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Early intermittent noninvasive ventilation for acute chest syndrome in adults with sickle cell disease: a pilot study

Muriel Fartoukh| Yannick Lefort| Anoosha Habibi| Dora Bachir| Frédéric Galacteros| Bertrand Godeau| Bernard Maitre| Laurent Brochard
Original
Volume 36, Issue 8 / August , 2010

Pages 1355 - 1362

Abstract

Purpose

Alveolar hypoxia and hypoxic vasoconstriction lead to trapping of sickle cells within the pulmonary vasculature. Improving alveolar ventilation and oxygenation may improve the outcome of acute chest syndrome (ACS).

Methods

Prospective randomized single-center open study from November 1998 to February 2002 to test whether noninvasive ventilation (NIV) was more effective than oxygen alone in improving oxygenation on day 3 in adults with ACS and to evaluate the effects on pain, transfusion requirements, and length of stay.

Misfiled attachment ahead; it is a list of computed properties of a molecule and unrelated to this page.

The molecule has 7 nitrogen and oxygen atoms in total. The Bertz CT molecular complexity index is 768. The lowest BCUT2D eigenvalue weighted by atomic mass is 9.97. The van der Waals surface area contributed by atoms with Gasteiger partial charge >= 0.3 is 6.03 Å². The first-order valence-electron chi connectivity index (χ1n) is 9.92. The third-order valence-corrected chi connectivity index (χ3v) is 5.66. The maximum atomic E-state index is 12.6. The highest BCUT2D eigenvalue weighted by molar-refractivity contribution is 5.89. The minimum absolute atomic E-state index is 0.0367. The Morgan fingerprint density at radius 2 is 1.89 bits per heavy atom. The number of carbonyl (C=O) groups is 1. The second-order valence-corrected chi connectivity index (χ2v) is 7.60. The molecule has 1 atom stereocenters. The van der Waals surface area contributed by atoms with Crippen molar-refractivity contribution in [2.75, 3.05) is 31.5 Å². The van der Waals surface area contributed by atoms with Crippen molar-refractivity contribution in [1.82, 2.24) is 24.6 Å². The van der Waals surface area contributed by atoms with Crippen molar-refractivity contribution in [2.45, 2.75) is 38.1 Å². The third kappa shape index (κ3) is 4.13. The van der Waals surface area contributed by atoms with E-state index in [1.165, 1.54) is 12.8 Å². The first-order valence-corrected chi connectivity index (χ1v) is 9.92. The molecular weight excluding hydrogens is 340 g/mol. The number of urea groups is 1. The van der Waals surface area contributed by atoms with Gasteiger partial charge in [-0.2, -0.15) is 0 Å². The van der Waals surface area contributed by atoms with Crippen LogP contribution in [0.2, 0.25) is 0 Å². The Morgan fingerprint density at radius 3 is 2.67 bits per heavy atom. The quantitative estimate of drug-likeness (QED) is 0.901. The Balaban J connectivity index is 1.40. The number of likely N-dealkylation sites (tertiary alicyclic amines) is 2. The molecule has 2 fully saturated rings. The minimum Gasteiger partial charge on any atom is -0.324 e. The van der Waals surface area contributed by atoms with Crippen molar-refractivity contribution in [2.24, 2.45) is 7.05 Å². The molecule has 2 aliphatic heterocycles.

Results

Seventy-one consecutive ACS episodes in 67 patients were randomly allocated to oxygen (n = 36) or NIV (n = 35) for 3 days in a medical step-down unit. Baseline respiratory rate and pain score were higher in the NIV group. NIV promptly lowered the respiratory rate, raised , and decreased alveolar–arterial oxygen gradient , which remained unchanged with oxygen alone. significantly worsened only in the oxygen group. On day 3, the groups did not differ regarding the proportion of episodes with normal (35% with NIV and 25% with oxygen; P = 0.5) or . Patient satisfaction and compliance were lower with NIV. No differences were noted in pain relief, transfusions, or length of stay. In the subgroup of patients with severe hypoxemia , physiological variables also improved faster with NIV, the differences being slightly more pronounced.

Conclusions

Respiratory rate and gas exchange improved faster with NIV. However, NIV failed to significantly reduce the number of patients remaining hypoxemic at day 3, and was associated with greater patient discomfort.

Keywords

References

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